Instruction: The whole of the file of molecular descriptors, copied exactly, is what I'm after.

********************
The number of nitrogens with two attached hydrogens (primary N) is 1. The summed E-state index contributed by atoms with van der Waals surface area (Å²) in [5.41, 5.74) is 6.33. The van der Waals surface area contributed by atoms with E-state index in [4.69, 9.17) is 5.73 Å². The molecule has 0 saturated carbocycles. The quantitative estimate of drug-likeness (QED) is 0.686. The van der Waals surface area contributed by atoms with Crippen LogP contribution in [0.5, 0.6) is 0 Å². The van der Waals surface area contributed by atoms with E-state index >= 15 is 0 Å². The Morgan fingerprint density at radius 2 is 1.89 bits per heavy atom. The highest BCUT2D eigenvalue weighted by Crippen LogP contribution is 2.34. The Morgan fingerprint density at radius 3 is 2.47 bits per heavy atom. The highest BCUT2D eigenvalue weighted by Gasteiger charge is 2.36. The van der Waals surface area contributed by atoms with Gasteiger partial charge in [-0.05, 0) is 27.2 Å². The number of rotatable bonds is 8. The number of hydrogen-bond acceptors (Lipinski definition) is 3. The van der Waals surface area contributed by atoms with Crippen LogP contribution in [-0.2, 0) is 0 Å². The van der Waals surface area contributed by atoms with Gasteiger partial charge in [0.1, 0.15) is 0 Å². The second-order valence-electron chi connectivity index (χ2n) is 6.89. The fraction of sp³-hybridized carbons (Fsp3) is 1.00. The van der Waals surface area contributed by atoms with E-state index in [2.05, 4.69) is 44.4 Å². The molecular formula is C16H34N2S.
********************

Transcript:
The number of nitrogens with two attached hydrogens (primary N) is 1. The summed E-state index contributed by atoms with van der Waals surface area (Å²) in [5.41, 5.74) is 6.33. The van der Waals surface area contributed by atoms with E-state index in [4.69, 9.17) is 5.73 Å². The molecule has 0 saturated carbocycles. The quantitative estimate of drug-likeness (QED) is 0.686. The van der Waals surface area contributed by atoms with Crippen LogP contribution in [0.5, 0.6) is 0 Å². The van der Waals surface area contributed by atoms with E-state index >= 15 is 0 Å². The Morgan fingerprint density at radius 2 is 1.89 bits per heavy atom. The highest BCUT2D eigenvalue weighted by Crippen LogP contribution is 2.34. The Morgan fingerprint density at radius 3 is 2.47 bits per heavy atom. The highest BCUT2D eigenvalue weighted by Gasteiger charge is 2.36. The van der Waals surface area contributed by atoms with Gasteiger partial charge in [-0.05, 0) is 27.2 Å². The number of rotatable bonds is 8. The number of hydrogen-bond acceptors (Lipinski definition) is 3. The van der Waals surface area contributed by atoms with Crippen LogP contribution in [-0.2, 0) is 0 Å². The van der Waals surface area contributed by atoms with Gasteiger partial charge in [0.1, 0.15) is 0 Å². The second-order valence-electron chi connectivity index (χ2n) is 6.89. The fraction of sp³-hybridized carbons (Fsp3) is 1.00. The van der Waals surface area contributed by atoms with E-state index in [2.05, 4.69) is 44.4 Å². The molecular formula is C16H34N2S.